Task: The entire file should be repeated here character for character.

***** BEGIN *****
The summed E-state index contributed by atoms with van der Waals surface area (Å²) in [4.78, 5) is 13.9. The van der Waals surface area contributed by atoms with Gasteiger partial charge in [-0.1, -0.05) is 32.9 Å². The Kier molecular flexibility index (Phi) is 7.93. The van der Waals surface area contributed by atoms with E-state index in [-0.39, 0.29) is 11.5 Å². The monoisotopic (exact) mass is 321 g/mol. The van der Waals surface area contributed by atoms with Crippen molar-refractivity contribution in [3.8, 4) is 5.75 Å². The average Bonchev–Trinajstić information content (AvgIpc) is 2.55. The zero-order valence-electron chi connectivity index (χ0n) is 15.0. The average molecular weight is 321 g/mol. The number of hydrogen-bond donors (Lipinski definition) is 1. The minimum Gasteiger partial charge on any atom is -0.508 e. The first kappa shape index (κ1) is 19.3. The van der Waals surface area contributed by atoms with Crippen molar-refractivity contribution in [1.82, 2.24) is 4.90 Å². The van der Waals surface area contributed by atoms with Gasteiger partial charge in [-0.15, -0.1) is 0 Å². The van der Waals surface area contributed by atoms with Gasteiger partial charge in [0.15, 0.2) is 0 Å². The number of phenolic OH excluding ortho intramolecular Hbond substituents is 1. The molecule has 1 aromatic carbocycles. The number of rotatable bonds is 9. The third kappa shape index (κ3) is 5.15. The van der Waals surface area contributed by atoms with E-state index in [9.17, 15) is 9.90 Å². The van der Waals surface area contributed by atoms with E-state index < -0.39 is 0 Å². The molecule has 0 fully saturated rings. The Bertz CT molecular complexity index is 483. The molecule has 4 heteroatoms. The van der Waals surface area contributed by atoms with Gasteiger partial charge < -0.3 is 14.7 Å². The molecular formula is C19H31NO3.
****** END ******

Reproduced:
The summed E-state index contributed by atoms with van der Waals surface area (Å²) in [4.78, 5) is 13.9. The van der Waals surface area contributed by atoms with Gasteiger partial charge in [-0.1, -0.05) is 32.9 Å². The Kier molecular flexibility index (Phi) is 7.93. The van der Waals surface area contributed by atoms with E-state index in [-0.39, 0.29) is 11.5 Å². The monoisotopic (exact) mass is 321 g/mol. The van der Waals surface area contributed by atoms with Crippen molar-refractivity contribution in [3.8, 4) is 5.75 Å². The average Bonchev–Trinajstić information content (AvgIpc) is 2.55. The zero-order valence-electron chi connectivity index (χ0n) is 15.0. The average molecular weight is 321 g/mol. The number of hydrogen-bond donors (Lipinski definition) is 1. The minimum Gasteiger partial charge on any atom is -0.508 e. The first kappa shape index (κ1) is 19.3. The van der Waals surface area contributed by atoms with Crippen molar-refractivity contribution in [1.82, 2.24) is 4.90 Å². The van der Waals surface area contributed by atoms with Gasteiger partial charge in [-0.15, -0.1) is 0 Å². The van der Waals surface area contributed by atoms with Gasteiger partial charge in [0.15, 0.2) is 0 Å². The number of phenolic OH excluding ortho intramolecular Hbond substituents is 1. The molecule has 1 aromatic carbocycles. The number of rotatable bonds is 9. The third kappa shape index (κ3) is 5.15. The van der Waals surface area contributed by atoms with E-state index in [9.17, 15) is 9.90 Å². The van der Waals surface area contributed by atoms with E-state index < -0.39 is 0 Å². The molecule has 0 fully saturated rings. The Bertz CT molecular complexity index is 483. The molecule has 4 heteroatoms. The van der Waals surface area contributed by atoms with Gasteiger partial charge < -0.3 is 14.7 Å². The molecular formula is C19H31NO3.